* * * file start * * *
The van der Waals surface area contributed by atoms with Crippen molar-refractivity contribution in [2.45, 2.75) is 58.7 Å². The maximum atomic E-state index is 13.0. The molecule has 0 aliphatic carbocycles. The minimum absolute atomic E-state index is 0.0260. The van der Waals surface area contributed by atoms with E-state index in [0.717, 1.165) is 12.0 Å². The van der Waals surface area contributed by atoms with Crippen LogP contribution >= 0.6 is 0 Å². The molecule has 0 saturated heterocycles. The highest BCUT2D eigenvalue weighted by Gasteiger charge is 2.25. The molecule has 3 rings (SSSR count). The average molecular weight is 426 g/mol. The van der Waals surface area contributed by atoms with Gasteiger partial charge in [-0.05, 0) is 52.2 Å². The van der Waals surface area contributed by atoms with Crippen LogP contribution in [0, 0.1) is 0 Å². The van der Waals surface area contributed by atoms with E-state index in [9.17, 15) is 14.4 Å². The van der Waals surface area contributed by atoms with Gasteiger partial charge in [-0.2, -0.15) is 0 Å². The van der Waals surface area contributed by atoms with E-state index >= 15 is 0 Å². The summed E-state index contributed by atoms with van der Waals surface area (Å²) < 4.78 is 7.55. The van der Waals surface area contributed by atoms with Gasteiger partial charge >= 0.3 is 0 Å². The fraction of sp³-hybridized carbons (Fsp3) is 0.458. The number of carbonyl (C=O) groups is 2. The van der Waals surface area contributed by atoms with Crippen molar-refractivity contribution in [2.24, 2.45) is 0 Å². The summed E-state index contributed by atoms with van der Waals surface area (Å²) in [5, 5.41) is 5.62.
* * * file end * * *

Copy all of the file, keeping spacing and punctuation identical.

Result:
The van der Waals surface area contributed by atoms with Crippen molar-refractivity contribution in [2.45, 2.75) is 58.7 Å². The maximum atomic E-state index is 13.0. The molecule has 0 aliphatic carbocycles. The minimum absolute atomic E-state index is 0.0260. The van der Waals surface area contributed by atoms with E-state index in [0.717, 1.165) is 12.0 Å². The van der Waals surface area contributed by atoms with Crippen LogP contribution >= 0.6 is 0 Å². The molecule has 0 saturated heterocycles. The highest BCUT2D eigenvalue weighted by Gasteiger charge is 2.25. The molecule has 3 rings (SSSR count). The average molecular weight is 426 g/mol. The van der Waals surface area contributed by atoms with Gasteiger partial charge in [-0.05, 0) is 52.2 Å². The van der Waals surface area contributed by atoms with Crippen LogP contribution in [0, 0.1) is 0 Å². The van der Waals surface area contributed by atoms with E-state index in [9.17, 15) is 14.4 Å². The van der Waals surface area contributed by atoms with Gasteiger partial charge in [-0.2, -0.15) is 0 Å². The van der Waals surface area contributed by atoms with E-state index >= 15 is 0 Å². The summed E-state index contributed by atoms with van der Waals surface area (Å²) < 4.78 is 7.55. The van der Waals surface area contributed by atoms with Gasteiger partial charge >= 0.3 is 0 Å². The fraction of sp³-hybridized carbons (Fsp3) is 0.458. The number of carbonyl (C=O) groups is 2. The van der Waals surface area contributed by atoms with Crippen molar-refractivity contribution in [2.24, 2.45) is 0 Å². The summed E-state index contributed by atoms with van der Waals surface area (Å²) in [5, 5.41) is 5.62.